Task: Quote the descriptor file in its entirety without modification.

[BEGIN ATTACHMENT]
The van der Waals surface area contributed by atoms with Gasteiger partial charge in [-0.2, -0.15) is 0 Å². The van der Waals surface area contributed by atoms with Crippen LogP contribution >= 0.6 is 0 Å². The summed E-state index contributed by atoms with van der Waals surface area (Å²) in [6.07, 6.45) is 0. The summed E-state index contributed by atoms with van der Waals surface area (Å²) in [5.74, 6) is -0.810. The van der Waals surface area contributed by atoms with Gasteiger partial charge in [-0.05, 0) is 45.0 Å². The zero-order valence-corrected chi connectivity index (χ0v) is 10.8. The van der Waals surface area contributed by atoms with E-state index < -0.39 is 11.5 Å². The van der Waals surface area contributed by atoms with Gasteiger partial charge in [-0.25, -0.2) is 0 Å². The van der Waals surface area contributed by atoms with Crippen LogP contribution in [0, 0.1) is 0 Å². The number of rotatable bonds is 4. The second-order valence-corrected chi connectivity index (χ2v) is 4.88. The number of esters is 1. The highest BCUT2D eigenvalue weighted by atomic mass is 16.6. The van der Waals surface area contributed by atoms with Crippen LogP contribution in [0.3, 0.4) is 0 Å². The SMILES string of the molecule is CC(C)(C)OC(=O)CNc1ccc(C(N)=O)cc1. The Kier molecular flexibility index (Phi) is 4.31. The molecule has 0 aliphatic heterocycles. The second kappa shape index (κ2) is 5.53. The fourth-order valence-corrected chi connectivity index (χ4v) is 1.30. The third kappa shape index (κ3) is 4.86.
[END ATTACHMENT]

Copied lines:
The van der Waals surface area contributed by atoms with Gasteiger partial charge in [-0.2, -0.15) is 0 Å². The van der Waals surface area contributed by atoms with Crippen LogP contribution >= 0.6 is 0 Å². The summed E-state index contributed by atoms with van der Waals surface area (Å²) in [6.07, 6.45) is 0. The summed E-state index contributed by atoms with van der Waals surface area (Å²) in [5.74, 6) is -0.810. The van der Waals surface area contributed by atoms with Gasteiger partial charge in [-0.05, 0) is 45.0 Å². The zero-order valence-corrected chi connectivity index (χ0v) is 10.8. The van der Waals surface area contributed by atoms with E-state index < -0.39 is 11.5 Å². The van der Waals surface area contributed by atoms with Gasteiger partial charge in [-0.25, -0.2) is 0 Å². The van der Waals surface area contributed by atoms with Crippen LogP contribution in [0, 0.1) is 0 Å². The number of rotatable bonds is 4. The second-order valence-corrected chi connectivity index (χ2v) is 4.88. The number of esters is 1. The highest BCUT2D eigenvalue weighted by atomic mass is 16.6. The van der Waals surface area contributed by atoms with Crippen LogP contribution in [0.3, 0.4) is 0 Å². The SMILES string of the molecule is CC(C)(C)OC(=O)CNc1ccc(C(N)=O)cc1. The Kier molecular flexibility index (Phi) is 4.31. The molecule has 0 aliphatic heterocycles. The second kappa shape index (κ2) is 5.53. The fourth-order valence-corrected chi connectivity index (χ4v) is 1.30. The third kappa shape index (κ3) is 4.86.